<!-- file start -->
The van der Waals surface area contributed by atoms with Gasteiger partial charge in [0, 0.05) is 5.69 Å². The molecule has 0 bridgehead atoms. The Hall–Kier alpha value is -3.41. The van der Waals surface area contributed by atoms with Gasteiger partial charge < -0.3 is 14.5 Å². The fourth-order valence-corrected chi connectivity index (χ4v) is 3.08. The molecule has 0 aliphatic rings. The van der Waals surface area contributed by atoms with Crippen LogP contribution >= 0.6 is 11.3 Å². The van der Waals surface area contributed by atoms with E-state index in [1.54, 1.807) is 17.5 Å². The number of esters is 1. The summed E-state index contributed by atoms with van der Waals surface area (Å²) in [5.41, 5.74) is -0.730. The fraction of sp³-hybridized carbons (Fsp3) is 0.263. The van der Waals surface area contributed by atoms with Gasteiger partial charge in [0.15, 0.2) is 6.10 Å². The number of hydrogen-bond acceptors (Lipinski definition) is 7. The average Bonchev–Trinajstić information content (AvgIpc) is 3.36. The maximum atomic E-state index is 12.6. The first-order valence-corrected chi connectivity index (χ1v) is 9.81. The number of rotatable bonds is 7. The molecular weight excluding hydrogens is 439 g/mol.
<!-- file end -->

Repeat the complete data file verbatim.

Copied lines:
The van der Waals surface area contributed by atoms with Gasteiger partial charge in [0, 0.05) is 5.69 Å². The molecule has 0 bridgehead atoms. The Hall–Kier alpha value is -3.41. The van der Waals surface area contributed by atoms with Gasteiger partial charge < -0.3 is 14.5 Å². The fourth-order valence-corrected chi connectivity index (χ4v) is 3.08. The molecule has 0 aliphatic rings. The van der Waals surface area contributed by atoms with Crippen LogP contribution >= 0.6 is 11.3 Å². The van der Waals surface area contributed by atoms with E-state index in [1.54, 1.807) is 17.5 Å². The number of esters is 1. The summed E-state index contributed by atoms with van der Waals surface area (Å²) in [5.41, 5.74) is -0.730. The fraction of sp³-hybridized carbons (Fsp3) is 0.263. The van der Waals surface area contributed by atoms with Gasteiger partial charge in [0.15, 0.2) is 6.10 Å². The number of hydrogen-bond acceptors (Lipinski definition) is 7. The average Bonchev–Trinajstić information content (AvgIpc) is 3.36. The maximum atomic E-state index is 12.6. The first-order valence-corrected chi connectivity index (χ1v) is 9.81. The number of rotatable bonds is 7. The molecular weight excluding hydrogens is 439 g/mol.